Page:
My Kit for SOTA & Portable Amateur Radio 4

I’ve thought about doing a YouTube film (you can Subscribe to my channel here) of the kit I use for my SOTA and Portable amateur radio operations for some time now. Yesterday I finally got around to it and made the most of calm and sunny conditions (quite rare here in England!).

The selected equipment is the result of a few years operating outdoors and maybe 100 or so sessions on anything from hilltops to volcanoes to mountains.

Here’s a photo of the kit laid out:

My kit laid bare

My kit laid bare

The video covers what I typically take with me on portable HF session. There are variations but this is what I head out with usually. Instead of typing much more I’ll let the video take over:

As always, please let me know if you have any questions in the comments below.

4 thoughts on “My Kit for SOTA & Portable Amateur Radio

  1. Reply Pedro, CT1DBS/CU3HF Sep 14,2016 18:47

    Vy nice!
    TNX fer showing ur /p station.

    73 de Pedro, CT1DBS/CU3HF

    PS – Ur video gave me some ideas! TNX

    • Reply James Stevens Sep 15,2016 09:27

      Glad it was useful Pedro and it gave you a few ideas, the hobby is all about sharing ideas! Thanks for the pingback from your site as well!

      I recently received a couple of QSL cards from you for my SOTA Activations in EA8 back in 2015, I’ve replied to them via the Bureaux πŸ™‚

      73, James M0JCQ

  2. Reply Jim K9YC Sep 15,2016 03:52

    Very nice, James! Thanks. It’s great to see the antenna setups that a real ham takes portable — wire, coax, supports! No money wasted on commercially made stuff that doesn’t work nearly as well.

    Some thoughts about coax. While the light weight and low wind resistance of RG174 is a nice feature, it’s also pretty lossy. I don’t know how much you have on those very nice winders, but doing the sums, 50 ft burns 1.65 dB on 20M. The same length of RG58 is about 0.75 dB — 1 dB better. Another nice trick is to cut the coax in multiple short lengths with BNC connectors (for weight) and use only as much as you need.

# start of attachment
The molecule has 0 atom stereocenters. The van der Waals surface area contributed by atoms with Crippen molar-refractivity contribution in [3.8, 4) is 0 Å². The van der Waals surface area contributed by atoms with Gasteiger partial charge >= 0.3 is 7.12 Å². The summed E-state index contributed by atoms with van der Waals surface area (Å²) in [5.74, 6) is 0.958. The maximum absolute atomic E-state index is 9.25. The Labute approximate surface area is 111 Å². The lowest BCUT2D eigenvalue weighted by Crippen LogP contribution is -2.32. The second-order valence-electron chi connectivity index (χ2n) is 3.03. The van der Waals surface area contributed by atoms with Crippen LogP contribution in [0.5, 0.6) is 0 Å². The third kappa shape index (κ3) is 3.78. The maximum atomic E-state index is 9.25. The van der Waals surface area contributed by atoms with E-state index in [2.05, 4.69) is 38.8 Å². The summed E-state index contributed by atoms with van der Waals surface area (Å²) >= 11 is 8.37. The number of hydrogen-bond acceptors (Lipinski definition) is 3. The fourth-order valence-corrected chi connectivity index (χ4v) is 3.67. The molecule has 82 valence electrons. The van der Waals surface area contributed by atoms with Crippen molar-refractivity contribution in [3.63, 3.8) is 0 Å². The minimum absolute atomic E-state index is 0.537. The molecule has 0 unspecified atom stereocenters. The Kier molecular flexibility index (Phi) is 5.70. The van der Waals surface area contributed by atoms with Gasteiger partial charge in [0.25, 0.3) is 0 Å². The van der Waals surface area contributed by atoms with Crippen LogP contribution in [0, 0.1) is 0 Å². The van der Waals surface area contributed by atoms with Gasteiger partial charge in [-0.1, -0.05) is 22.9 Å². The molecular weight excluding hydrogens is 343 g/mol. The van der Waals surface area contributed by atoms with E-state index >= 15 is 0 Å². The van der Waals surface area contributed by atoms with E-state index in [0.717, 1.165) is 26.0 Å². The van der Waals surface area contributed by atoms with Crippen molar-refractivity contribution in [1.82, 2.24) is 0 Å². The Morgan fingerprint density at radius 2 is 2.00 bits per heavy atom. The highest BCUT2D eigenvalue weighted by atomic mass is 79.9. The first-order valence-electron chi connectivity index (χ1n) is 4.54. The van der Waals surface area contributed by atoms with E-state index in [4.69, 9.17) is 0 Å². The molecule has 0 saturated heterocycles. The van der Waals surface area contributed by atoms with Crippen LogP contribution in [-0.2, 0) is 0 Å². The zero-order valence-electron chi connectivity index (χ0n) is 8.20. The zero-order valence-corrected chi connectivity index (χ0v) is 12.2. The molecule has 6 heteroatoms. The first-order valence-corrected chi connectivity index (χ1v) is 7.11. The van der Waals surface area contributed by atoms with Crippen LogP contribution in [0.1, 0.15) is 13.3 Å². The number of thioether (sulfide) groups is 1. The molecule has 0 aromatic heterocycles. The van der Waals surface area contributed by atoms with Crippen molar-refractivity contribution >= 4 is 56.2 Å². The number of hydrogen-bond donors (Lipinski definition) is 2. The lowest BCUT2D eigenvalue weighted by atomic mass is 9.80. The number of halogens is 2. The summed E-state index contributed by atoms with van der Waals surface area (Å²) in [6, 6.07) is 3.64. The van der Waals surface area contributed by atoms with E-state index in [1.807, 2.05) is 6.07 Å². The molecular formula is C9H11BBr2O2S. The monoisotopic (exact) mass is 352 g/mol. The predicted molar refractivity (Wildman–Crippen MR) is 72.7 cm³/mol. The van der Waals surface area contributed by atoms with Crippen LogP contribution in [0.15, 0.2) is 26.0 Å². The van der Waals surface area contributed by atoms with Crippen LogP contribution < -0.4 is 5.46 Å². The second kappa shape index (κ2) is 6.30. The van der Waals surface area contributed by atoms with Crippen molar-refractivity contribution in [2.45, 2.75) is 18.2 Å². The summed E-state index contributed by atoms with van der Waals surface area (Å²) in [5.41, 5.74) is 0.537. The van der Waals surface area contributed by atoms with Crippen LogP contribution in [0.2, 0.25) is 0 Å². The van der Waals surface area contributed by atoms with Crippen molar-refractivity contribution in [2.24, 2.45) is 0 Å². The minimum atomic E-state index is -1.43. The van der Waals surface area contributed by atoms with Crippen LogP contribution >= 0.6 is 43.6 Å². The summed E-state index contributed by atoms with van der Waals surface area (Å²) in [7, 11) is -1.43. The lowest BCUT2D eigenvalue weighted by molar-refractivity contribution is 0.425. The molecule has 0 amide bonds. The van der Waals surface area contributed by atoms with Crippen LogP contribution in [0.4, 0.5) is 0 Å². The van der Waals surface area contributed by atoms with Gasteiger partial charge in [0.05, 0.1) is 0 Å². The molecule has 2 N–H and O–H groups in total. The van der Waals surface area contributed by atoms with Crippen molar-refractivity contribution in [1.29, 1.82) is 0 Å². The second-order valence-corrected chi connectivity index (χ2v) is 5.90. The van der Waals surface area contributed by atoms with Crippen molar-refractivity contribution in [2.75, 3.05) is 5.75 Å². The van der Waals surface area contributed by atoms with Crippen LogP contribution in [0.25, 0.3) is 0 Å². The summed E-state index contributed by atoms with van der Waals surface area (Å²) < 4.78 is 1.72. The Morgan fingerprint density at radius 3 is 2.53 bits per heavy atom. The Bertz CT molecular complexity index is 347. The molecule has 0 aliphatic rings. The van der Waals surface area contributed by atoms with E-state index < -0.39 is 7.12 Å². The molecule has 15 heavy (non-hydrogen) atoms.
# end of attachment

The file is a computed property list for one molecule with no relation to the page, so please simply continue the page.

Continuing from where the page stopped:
Another thought about antennas. Tape a wire to that nice pole/mast, carry a nice base for it, lay out some radials, and you have a nice vertical. And here’s a nice base that can be pounded into some very hard soil. They’re made by a local guy who parks his small plane in the hanger next to where W6GJB parks his. πŸ™‚ We use these to guy 30 ft masts that hold a small tri-bander for Field Day and other contests. Very solid, yet the pins come out easily. Also, if you can rig radials a few feet off the ground, the antenna will be a dB or two more efficient. Not only that, but the coax is shorter, so less loss, and the lower radiation angle can work more DX.

    Yeah, a dB doesn’t seem like much, but when we’re QRP, we need all the help we can get!

    Jim K9YC
    Santa Cruz, CA

    • Reply James Stevens Sep 15,2016 09:32

      Thanks Jim, you make some very good points. The RG174 is a compromise and you are right to point out it is lossy, I only tend to use it below 20m so I’m not overly concerned due to the benefits (i.e. low wind resistance – it’s always windy here in Britain!).

      For the upper HF spectrum I use verticals for the low angle take off and I have indeed strapped a wire to the pole with radials to make cheap and affective DX antennas. I made one for contesting this year on 20m with 12 elevated radials, it works well and costs a few USD πŸ™‚

      73, James M0JCQ

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